Air gaps still a cheap and effective defence for critical networks: Kaspersky

Physically-separate networks aren't always the rule for industrial networks these days, said Eugene Kaspersky, but they should be.

When it comes to protecting critical networks, such as those running power stations and other industrial systems, an air gap is still "a very good idea", according to Eugene Kaspersky, founder of Kaspersky Lab -- and it's cheap.

Traditionally, an air gap was when the network containing critical industrial systems and the SCADA systems that control them -- including the (typically) Windows workstations used by the operators -- are communicating via a network that is physically separate from the internet.

These days, though, critical networks often have some sort of internet connectivity, perhaps to route the monitoring and control traffic to remote sites. Ideally, such connectivity is strictly limited to the control traffic.

Either way, non-control data could still find its way into the critical networks, and this must be prevented.

"Engineers, they are bringing the new updates, the new versions of the software, so they bring USB memory, notebooks, maybe CDs," Kaspersky told the AusCERT 2015 Information Security Conference on the Gold Coast on Thursday.

"Don't let them bring their data from outside to inside on the same memory. Make an air gap on a different operating system."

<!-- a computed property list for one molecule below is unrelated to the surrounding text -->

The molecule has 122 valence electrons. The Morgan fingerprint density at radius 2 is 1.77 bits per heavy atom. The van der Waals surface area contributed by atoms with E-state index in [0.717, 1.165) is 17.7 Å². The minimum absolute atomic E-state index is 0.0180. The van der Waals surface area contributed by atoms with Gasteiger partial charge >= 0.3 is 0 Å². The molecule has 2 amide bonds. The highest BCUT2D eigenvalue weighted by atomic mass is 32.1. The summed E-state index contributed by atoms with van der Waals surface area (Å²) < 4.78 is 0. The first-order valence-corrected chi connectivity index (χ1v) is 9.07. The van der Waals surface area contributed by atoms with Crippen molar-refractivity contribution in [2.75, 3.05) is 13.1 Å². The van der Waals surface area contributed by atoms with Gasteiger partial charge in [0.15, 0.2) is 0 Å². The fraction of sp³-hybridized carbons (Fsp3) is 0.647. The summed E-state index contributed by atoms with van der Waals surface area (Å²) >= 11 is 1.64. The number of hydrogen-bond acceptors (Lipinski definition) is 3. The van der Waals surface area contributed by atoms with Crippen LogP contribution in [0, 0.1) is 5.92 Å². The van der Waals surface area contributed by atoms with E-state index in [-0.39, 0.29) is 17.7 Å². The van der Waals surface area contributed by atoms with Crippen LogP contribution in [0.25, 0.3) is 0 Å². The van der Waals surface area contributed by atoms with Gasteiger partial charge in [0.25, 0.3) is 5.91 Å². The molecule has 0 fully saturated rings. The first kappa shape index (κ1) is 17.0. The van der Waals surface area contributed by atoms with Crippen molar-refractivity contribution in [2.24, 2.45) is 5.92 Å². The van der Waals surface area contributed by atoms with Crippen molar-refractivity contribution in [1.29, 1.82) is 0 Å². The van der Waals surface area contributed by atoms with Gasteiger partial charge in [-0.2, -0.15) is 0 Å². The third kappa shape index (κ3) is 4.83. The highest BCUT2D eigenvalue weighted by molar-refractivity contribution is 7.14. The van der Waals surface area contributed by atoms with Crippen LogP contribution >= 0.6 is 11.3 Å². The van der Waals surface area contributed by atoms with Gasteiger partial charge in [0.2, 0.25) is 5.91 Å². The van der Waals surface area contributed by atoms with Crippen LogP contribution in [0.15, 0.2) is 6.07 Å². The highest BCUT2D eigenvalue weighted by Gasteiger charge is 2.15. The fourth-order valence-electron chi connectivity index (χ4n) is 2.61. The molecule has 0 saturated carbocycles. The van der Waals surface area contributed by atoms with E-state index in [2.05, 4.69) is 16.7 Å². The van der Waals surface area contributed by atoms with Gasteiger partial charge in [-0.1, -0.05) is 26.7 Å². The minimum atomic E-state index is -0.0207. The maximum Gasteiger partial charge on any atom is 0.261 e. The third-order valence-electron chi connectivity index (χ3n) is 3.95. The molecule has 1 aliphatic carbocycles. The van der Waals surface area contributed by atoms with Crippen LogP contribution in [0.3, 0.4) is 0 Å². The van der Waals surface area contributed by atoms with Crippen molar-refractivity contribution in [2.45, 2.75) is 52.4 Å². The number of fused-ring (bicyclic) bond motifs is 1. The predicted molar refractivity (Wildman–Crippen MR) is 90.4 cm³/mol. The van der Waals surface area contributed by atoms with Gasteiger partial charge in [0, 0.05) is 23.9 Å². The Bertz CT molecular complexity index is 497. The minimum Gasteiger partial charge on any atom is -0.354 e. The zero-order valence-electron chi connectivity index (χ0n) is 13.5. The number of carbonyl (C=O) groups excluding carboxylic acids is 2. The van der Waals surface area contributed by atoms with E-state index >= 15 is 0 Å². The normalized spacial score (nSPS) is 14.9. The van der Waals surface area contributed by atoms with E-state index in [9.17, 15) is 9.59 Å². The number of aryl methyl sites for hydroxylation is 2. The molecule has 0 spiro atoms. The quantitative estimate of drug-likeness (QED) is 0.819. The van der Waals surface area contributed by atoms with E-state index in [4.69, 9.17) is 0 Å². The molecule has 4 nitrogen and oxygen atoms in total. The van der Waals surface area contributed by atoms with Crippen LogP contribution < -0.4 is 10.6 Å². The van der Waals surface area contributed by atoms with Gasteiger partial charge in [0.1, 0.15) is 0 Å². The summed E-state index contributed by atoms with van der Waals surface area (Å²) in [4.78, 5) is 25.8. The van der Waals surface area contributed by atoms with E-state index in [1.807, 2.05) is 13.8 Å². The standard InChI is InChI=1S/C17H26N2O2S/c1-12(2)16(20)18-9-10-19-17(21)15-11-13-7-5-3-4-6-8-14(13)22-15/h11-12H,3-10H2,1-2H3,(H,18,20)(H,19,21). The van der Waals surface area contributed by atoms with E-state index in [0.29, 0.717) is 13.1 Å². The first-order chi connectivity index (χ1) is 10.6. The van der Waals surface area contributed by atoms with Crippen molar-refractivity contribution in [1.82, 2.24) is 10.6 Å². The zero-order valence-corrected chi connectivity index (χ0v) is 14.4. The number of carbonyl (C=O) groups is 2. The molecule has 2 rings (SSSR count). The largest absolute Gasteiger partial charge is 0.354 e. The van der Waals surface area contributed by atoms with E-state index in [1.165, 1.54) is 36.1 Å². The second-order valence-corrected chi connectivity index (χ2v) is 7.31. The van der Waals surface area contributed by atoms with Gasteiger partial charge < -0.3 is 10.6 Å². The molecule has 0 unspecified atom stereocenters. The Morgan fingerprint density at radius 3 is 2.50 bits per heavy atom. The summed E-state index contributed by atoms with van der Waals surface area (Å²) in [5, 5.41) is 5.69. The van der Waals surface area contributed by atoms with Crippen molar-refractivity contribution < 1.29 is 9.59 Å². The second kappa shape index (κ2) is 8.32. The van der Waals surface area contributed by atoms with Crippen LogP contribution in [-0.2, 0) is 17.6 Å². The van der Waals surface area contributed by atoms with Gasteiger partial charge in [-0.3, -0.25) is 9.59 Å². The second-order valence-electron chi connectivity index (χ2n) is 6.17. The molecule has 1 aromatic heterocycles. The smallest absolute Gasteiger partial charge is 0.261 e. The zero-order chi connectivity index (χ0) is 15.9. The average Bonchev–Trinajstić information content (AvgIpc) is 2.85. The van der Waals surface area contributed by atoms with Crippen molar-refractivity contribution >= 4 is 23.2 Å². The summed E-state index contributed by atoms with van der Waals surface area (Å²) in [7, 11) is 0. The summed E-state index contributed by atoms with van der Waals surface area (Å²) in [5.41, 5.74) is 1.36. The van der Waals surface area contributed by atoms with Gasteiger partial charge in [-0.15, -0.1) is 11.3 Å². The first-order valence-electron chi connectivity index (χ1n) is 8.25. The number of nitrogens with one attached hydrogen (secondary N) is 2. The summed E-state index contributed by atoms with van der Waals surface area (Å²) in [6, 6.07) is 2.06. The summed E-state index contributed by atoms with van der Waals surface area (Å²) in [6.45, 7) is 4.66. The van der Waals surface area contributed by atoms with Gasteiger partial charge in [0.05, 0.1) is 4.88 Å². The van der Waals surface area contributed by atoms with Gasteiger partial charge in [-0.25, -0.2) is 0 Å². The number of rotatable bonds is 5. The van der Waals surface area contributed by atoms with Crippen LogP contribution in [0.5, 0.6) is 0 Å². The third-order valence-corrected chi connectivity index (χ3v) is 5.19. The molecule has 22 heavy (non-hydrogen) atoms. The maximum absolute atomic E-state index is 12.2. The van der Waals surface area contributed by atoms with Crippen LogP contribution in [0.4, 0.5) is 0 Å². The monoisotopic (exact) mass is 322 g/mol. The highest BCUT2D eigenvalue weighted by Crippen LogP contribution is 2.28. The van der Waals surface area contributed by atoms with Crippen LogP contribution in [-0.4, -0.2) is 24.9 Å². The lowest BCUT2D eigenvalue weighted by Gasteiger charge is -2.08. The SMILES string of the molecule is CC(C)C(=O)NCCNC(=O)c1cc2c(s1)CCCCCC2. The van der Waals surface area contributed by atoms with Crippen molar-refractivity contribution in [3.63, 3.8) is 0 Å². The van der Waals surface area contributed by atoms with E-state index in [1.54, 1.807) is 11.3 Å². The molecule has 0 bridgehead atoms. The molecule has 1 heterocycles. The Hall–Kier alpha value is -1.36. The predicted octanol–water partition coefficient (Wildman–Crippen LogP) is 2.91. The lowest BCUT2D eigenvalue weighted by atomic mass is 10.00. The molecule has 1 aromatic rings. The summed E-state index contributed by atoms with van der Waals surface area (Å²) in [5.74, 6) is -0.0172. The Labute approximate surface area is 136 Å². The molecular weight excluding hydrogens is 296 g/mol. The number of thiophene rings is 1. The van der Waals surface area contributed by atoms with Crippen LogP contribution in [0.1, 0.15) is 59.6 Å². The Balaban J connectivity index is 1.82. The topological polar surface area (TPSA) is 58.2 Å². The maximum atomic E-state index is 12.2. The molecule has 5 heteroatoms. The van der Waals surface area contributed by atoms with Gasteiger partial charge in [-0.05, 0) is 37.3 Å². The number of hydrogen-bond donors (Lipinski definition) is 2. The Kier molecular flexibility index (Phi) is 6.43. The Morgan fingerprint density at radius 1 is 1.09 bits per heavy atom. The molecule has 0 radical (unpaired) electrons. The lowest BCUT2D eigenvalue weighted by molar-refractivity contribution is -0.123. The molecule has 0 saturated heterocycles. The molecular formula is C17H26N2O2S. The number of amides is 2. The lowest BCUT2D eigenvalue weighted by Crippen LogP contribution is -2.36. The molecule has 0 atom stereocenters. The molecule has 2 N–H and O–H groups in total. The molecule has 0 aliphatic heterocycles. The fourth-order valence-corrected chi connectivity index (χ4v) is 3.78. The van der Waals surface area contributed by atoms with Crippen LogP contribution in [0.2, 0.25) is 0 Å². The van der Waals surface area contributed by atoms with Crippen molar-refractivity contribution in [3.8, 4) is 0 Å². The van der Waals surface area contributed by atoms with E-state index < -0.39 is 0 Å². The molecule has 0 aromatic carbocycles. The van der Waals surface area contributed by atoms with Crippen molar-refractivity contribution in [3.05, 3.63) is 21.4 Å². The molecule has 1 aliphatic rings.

If the engineers travel with notebook computers running Windows, for example, then copy the software updates from those computers to a Linux or OS X machine, and then to the memory device that will ultimately transfer the data to the critical network.

"This air gap will block 99.99 percent of all known and future attacks -- it's not expensive. Maybe a couple of IT guys. Why a couple? Because one of them could be sick or on vacation," Kaspersky said.

"It doesn't guarantee 100 percent of protection, because if they really want to attack such a system, they will design Windows-Linux malware, which infects both, so anyway it will travel through this protection. It's more expensive to develop such malware. It's more risk to be recognised. But the air gap will be a very good improvement for the system, more close to the perfect security."

Kaspersky's definition of perfect security is when a system is protected so well that an attack must cost more than the potential damage to the target.

"Negative return on investment, simple. And [by] the cost of the attack, I don't mean just [the] money you need to pay for the engineers to design this attack. I also mean political attribution risks -- to be found, arrested, or attributed and real cruise missiles will be sent back to the source of the attack," Kaspersky said.

"So the power plant must be protected so well from [cyber attacks] that it's less expensive to send a cruise missile to destroy it."

Another inexpensive technique is to put a filter device running a secure operating system between the SCADA controller and the device it controls. That device can intercept commands that don't pass a reality check.

"For example, don't let SCADA change the speed of a turbine, to protect the turbine from resonance. Easy," Kaspersky said. Or don't allow gas pressure changes outside pre-set limits.

"Of course the SCADA has these controls itself, but it can be hacked, and the extra filters placed on the secure operating system will protect turbines from the most dangerous scenarios. Easy."

Stilgherrian travelled to the Gold Coast as a guest of AusCERT, and has previously travelled as a guest of Kaspersky Lab.

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